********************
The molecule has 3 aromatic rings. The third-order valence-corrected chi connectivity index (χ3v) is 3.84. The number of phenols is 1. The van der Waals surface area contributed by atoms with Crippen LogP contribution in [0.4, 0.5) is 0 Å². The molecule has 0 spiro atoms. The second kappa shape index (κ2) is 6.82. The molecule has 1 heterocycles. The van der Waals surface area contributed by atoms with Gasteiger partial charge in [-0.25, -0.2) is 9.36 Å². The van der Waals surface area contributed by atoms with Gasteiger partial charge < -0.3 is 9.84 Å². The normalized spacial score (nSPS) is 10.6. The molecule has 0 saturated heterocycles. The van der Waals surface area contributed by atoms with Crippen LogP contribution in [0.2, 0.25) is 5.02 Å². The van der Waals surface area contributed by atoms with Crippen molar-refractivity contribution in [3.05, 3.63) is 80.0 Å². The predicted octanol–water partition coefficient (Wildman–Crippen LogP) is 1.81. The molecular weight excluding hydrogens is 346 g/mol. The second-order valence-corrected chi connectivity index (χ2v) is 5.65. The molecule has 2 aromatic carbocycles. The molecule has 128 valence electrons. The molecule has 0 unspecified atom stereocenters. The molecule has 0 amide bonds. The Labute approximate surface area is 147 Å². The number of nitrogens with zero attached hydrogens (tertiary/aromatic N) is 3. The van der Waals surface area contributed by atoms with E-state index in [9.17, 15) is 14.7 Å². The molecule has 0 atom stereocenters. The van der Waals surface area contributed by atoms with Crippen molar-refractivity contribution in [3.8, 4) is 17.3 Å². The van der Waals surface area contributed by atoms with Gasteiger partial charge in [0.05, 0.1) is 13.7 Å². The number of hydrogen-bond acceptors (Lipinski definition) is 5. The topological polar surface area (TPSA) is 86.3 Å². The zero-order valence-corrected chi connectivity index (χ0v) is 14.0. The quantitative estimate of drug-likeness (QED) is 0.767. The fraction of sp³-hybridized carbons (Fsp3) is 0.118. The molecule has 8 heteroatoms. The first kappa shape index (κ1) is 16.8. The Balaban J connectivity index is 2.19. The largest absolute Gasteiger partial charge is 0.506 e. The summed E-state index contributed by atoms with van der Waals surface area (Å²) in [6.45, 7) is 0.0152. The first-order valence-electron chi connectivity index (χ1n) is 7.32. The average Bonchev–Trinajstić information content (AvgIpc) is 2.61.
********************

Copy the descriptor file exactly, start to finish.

The molecule has 3 aromatic rings. The third-order valence-corrected chi connectivity index (χ3v) is 3.84. The number of phenols is 1. The van der Waals surface area contributed by atoms with Crippen LogP contribution in [0.4, 0.5) is 0 Å². The molecule has 0 spiro atoms. The second kappa shape index (κ2) is 6.82. The molecule has 1 heterocycles. The van der Waals surface area contributed by atoms with Gasteiger partial charge in [-0.25, -0.2) is 9.36 Å². The van der Waals surface area contributed by atoms with Gasteiger partial charge < -0.3 is 9.84 Å². The normalized spacial score (nSPS) is 10.6. The molecule has 0 saturated heterocycles. The van der Waals surface area contributed by atoms with Crippen LogP contribution in [0.2, 0.25) is 5.02 Å². The van der Waals surface area contributed by atoms with Crippen molar-refractivity contribution in [3.05, 3.63) is 80.0 Å². The predicted octanol–water partition coefficient (Wildman–Crippen LogP) is 1.81. The molecular weight excluding hydrogens is 346 g/mol. The second-order valence-corrected chi connectivity index (χ2v) is 5.65. The molecule has 2 aromatic carbocycles. The molecule has 128 valence electrons. The molecule has 0 unspecified atom stereocenters. The molecule has 0 amide bonds. The Labute approximate surface area is 147 Å². The number of nitrogens with zero attached hydrogens (tertiary/aromatic N) is 3. The van der Waals surface area contributed by atoms with E-state index in [9.17, 15) is 14.7 Å². The molecule has 0 atom stereocenters. The van der Waals surface area contributed by atoms with Crippen molar-refractivity contribution in [3.8, 4) is 17.3 Å². The van der Waals surface area contributed by atoms with Gasteiger partial charge in [0.05, 0.1) is 13.7 Å². The number of hydrogen-bond acceptors (Lipinski definition) is 5. The topological polar surface area (TPSA) is 86.3 Å². The zero-order valence-corrected chi connectivity index (χ0v) is 14.0. The quantitative estimate of drug-likeness (QED) is 0.767. The fraction of sp³-hybridized carbons (Fsp3) is 0.118. The molecule has 8 heteroatoms. The first kappa shape index (κ1) is 16.8. The Balaban J connectivity index is 2.19. The largest absolute Gasteiger partial charge is 0.506 e. The summed E-state index contributed by atoms with van der Waals surface area (Å²) in [6.45, 7) is 0.0152. The first-order valence-electron chi connectivity index (χ1n) is 7.32. The average Bonchev–Trinajstić information content (AvgIpc) is 2.61.